Physicists at the St. Petersburg-based ITMO University partnered with colleagues in Germany and the Netherlands in research and experiments that have resulted in a change of parameters of the light. This has helped create quasiparticles known as excitons, which are fully controlled and enable the recording of data at room temperatures.
The particles are a transitional form between photons and electrons, and the researchers hope the discovery will help develop compact optoelectronic devices for fast recording and processing of an optical signal. The proposed method is based on a novel class of material known as metal-organic framework with van der Waals forces operating in between the layers of the material.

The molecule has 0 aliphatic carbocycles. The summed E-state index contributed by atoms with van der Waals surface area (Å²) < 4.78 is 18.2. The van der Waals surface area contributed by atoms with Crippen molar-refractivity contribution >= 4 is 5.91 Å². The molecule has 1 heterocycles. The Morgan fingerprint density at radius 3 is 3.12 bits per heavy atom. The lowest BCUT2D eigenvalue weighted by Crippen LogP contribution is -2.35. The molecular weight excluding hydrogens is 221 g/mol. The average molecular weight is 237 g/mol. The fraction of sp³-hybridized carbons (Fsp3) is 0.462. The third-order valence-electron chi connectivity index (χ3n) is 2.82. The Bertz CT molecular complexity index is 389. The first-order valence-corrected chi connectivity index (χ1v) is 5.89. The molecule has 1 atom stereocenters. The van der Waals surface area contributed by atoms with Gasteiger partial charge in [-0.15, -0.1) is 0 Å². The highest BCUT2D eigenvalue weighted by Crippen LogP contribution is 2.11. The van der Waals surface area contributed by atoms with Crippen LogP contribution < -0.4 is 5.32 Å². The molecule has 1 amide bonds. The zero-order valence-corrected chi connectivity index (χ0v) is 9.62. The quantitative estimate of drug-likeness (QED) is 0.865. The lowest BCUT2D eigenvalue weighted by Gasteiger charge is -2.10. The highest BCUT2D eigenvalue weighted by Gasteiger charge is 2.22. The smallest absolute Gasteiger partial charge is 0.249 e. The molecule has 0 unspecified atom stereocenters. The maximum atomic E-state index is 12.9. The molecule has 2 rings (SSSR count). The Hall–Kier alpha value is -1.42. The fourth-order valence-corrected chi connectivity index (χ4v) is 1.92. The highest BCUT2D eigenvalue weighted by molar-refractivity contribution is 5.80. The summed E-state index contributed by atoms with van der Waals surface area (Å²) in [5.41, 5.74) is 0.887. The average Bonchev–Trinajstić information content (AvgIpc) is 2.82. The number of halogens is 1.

The scientists not only succeeded in creating excitons at room temperatures but also learned how to control the quasiparticles with an ultra-high sensitivity of a few hundred femtoseconds. On top of that, they now know how to activate the excitons by changing distance between the layers.
The exciton is no news to scientists in the world, and it could already have been used to develop a fundamentally new family of super-compact and remarkably energy-efficient devices. All the prototypes of exciton-based devices, however, either can only operate at very low temperatures or are too complicated to make.